Samsung's original Galaxy S was undoubtedly a great success for the company. One could say it was their first serious smartphone, and its core was widely dispersed around the globe, appearing as the i9000 in Europe and Asia, and - perhaps more familiarly - the AT&T Captivate, Sprint Epic 4G, T-Mobile Vibrant, and Verizon Fascinate in the USA. While we have yet to see firm plans for a repeat of this four-pronged attack with the successor to the Galaxy S, the Galaxy S II i9100 (aka the Samsung "It's Over 9000!") is already widely available throughout the rest of the world and is making waves while at it.
Ever since the beginning of June, we've been teased by and patiently waiting for the mysterious AlphaRevX unlocker page that promised to completely unlock (S-OFF) the latest HTC Wildfire and even Incredible S, making root, custom ROMs, ClockworkMod recovery all possible.
After a period of private beta testing, the wraps have come off an hour ago, and the first public release of AlphaRevX is now available for download (see instructions below) for the following devices:
- HTC Incredible S (Vivo), which remained completely undefeated until now
- HTC Desire CDMA (BravoC)
- HTC Desire GSM (Bravo)
- HTC Wildfire (Buzz)
- HTC Aria (Liberty)
Incredible 2 and Desire S are not supported at the moment, though I suspect they use a similar protection scheme and will also be cracked shortly.
The official OTA for the GSM version of the original Galaxy Tab just started rolling out, and Chainfire over at the XDA forums has already pulled the update, rooted it, and made it available for your downloading pleasure. There are two different versions of the download - one with a new bootloader and one without. While I didn't read the entire thread, it appears that most users had better luck with the version that includes the bootloader.
There's little that we didn't already know about HTC's upcoming DROID Incredible 2, but if there was any lingering doubt on your mind, you'll be happy to hear that Droid Life has acquired the official spec sheet for the device:
Indeed, the Incredible 2 will feature a 1GHz Snapdragon processor, a 4-inch SLCD display, SRS WOW HD surround sound, a 16GB microSD card, an 8MP camera, and Android 2.2 out of the box.
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Amazon's been making waves in the Android blogosphere recently with such new products as the Appstore and the Cloud Player, but it looks like they're not done yet; in fact, they're only just starting.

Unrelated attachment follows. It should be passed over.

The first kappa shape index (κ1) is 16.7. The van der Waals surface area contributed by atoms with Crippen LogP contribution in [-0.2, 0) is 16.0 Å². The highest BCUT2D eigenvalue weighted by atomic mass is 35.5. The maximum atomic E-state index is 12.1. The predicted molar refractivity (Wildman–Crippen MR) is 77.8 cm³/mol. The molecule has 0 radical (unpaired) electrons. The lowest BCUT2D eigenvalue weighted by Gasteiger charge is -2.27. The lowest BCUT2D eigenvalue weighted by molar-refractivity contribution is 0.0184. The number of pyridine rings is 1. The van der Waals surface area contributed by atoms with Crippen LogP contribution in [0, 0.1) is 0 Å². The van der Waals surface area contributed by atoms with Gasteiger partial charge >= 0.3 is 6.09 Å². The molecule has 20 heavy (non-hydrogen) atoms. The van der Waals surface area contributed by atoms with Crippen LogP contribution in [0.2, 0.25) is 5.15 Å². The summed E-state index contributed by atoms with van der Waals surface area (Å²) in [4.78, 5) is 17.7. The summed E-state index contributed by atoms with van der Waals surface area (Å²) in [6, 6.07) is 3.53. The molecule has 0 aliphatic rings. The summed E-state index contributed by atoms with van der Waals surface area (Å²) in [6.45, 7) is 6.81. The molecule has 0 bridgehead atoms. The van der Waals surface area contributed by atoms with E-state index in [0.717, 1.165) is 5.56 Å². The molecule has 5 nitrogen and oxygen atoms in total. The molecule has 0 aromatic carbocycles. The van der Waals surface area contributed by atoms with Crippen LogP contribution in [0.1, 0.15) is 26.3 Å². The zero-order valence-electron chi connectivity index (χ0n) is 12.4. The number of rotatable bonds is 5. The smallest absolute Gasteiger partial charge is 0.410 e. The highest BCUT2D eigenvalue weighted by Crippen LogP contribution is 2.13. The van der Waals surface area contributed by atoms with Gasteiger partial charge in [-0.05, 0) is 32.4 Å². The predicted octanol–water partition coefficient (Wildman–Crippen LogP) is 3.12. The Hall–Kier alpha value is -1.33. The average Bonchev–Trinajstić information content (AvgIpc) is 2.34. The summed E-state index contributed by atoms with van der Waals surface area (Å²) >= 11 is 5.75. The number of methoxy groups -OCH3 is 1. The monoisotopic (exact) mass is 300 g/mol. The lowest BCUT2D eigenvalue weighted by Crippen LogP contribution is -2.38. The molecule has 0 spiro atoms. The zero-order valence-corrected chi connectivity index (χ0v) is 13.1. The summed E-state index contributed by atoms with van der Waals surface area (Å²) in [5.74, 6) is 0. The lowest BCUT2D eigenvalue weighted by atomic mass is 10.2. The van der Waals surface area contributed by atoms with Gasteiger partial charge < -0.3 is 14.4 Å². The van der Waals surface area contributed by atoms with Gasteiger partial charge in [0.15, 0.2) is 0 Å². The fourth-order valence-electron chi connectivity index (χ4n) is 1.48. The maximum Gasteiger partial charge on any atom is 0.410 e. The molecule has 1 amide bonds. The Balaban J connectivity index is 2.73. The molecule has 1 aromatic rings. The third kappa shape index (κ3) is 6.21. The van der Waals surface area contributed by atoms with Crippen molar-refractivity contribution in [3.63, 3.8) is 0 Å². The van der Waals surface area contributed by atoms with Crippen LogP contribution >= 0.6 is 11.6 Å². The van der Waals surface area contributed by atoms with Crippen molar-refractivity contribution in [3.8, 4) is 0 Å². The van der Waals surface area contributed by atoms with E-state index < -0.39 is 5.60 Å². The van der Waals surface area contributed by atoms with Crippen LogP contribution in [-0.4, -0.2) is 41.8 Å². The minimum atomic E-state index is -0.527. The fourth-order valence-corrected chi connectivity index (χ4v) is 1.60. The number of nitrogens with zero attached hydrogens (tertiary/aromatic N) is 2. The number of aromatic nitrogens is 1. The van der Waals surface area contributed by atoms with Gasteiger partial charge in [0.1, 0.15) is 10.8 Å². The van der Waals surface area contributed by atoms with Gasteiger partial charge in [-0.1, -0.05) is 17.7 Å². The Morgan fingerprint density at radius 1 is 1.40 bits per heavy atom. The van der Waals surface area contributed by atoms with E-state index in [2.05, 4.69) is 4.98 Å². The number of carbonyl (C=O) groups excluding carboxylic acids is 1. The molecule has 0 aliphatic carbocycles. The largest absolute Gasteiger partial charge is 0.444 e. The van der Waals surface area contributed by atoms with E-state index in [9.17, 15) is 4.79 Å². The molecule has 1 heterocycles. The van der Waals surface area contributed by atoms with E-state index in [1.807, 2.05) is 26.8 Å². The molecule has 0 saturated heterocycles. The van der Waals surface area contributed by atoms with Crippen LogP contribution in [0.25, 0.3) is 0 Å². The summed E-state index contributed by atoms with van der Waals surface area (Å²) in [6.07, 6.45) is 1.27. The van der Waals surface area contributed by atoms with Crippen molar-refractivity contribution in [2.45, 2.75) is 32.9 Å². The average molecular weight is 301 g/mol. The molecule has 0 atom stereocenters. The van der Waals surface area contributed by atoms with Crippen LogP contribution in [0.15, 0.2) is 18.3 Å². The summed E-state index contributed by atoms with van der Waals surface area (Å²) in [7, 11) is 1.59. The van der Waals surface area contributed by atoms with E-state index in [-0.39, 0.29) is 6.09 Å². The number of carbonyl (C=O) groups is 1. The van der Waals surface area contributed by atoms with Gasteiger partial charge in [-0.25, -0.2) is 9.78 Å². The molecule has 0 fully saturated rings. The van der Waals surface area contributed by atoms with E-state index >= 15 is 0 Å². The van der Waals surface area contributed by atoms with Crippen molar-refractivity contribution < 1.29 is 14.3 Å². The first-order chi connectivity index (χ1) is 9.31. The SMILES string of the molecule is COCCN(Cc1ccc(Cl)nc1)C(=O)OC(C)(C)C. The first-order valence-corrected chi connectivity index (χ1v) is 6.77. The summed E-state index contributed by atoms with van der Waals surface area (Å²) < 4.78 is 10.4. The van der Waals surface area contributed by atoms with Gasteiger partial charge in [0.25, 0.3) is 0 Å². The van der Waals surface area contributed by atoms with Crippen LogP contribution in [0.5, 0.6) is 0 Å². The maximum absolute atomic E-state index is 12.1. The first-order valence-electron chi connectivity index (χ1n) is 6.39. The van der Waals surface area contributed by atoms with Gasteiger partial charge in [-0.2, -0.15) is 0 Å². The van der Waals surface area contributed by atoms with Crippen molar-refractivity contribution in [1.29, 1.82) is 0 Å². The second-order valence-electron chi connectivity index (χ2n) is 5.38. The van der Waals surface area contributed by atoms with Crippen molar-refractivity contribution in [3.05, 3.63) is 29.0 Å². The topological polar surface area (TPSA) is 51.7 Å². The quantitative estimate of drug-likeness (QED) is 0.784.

It appears that the HTC EVO 3D, the CDMA version of which Sprint revealed to the world last week, will be coming in a GSM flavor after all - the HTC France Twitter account has confirmed that the device will be launching in Europe at some point, although the date is not confirmed. For those who can't remember their high school French, the tweet roughly translates to:
Take a look at the top tier of Android phones right now and you might notice something. They all kind of look the same. Black front fascia, large touchscreen, minimal waistline. Boring, right? Well that's just the way things are going. Alternatives to the slate way of living are becoming increasingly rare, which puts the HTC Desire Z with its hardware keyboard in an intriguing light. With its metallic accents and suave grey pallet, the Desire Z cuts a different path.
It all started as a despicable rumor, but now AT&T's charged ahead and made it official - its version of the Samsung Galaxy Tab will indeed cost $649, which is $50 more than the other carriers' versions and $30 more than the cheapest 3G-capable iPad. Disappointing as that may seem, a $50 virtual gift card for Samsung's Media Hub is included, as is a bunch of bloatware nobody wants (sigh).
AT&T isn't exactly known for fair pricing schemes - just take a look at their monthly service plans if you need any evidence of that - but frankly, if this latest rumor proves to be true, they've just crossed the line.
At $649.99, AT&T's Galaxy Tab will be about $20 more expensive than the carrier's 16 GB 3G-capable iPad and $50 less affordable than the off-contract options offered by the three other nationals.